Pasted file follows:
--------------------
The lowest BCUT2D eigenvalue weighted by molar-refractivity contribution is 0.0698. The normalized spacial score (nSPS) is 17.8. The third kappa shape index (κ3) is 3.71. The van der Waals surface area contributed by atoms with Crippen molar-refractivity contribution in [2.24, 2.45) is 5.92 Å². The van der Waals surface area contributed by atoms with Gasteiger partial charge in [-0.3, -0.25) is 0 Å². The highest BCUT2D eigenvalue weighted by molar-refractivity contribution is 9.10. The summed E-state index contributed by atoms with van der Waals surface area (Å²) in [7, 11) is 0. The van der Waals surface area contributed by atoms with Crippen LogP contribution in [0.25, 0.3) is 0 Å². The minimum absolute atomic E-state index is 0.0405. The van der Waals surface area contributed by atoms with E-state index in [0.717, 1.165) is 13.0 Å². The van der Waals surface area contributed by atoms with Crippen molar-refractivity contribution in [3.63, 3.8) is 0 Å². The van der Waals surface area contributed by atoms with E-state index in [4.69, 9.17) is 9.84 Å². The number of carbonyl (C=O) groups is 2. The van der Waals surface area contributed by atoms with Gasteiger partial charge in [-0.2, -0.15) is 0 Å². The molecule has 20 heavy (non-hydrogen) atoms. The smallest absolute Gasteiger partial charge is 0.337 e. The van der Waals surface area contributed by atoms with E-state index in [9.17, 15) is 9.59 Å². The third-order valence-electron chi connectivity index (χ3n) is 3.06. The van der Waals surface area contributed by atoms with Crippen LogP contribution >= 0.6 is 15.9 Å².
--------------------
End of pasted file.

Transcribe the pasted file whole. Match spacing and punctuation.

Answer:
The lowest BCUT2D eigenvalue weighted by molar-refractivity contribution is 0.0698. The normalized spacial score (nSPS) is 17.8. The third kappa shape index (κ3) is 3.71. The van der Waals surface area contributed by atoms with Crippen molar-refractivity contribution in [2.24, 2.45) is 5.92 Å². The van der Waals surface area contributed by atoms with Gasteiger partial charge in [-0.3, -0.25) is 0 Å². The highest BCUT2D eigenvalue weighted by molar-refractivity contribution is 9.10. The summed E-state index contributed by atoms with van der Waals surface area (Å²) in [7, 11) is 0. The van der Waals surface area contributed by atoms with Crippen LogP contribution in [0.25, 0.3) is 0 Å². The minimum absolute atomic E-state index is 0.0405. The van der Waals surface area contributed by atoms with E-state index in [0.717, 1.165) is 13.0 Å². The van der Waals surface area contributed by atoms with Crippen molar-refractivity contribution in [3.63, 3.8) is 0 Å². The van der Waals surface area contributed by atoms with E-state index in [4.69, 9.17) is 9.84 Å². The number of carbonyl (C=O) groups is 2. The van der Waals surface area contributed by atoms with Gasteiger partial charge in [-0.2, -0.15) is 0 Å². The molecule has 20 heavy (non-hydrogen) atoms. The smallest absolute Gasteiger partial charge is 0.337 e. The van der Waals surface area contributed by atoms with E-state index in [9.17, 15) is 9.59 Å². The third-order valence-electron chi connectivity index (χ3n) is 3.06. The van der Waals surface area contributed by atoms with Crippen LogP contribution >= 0.6 is 15.9 Å².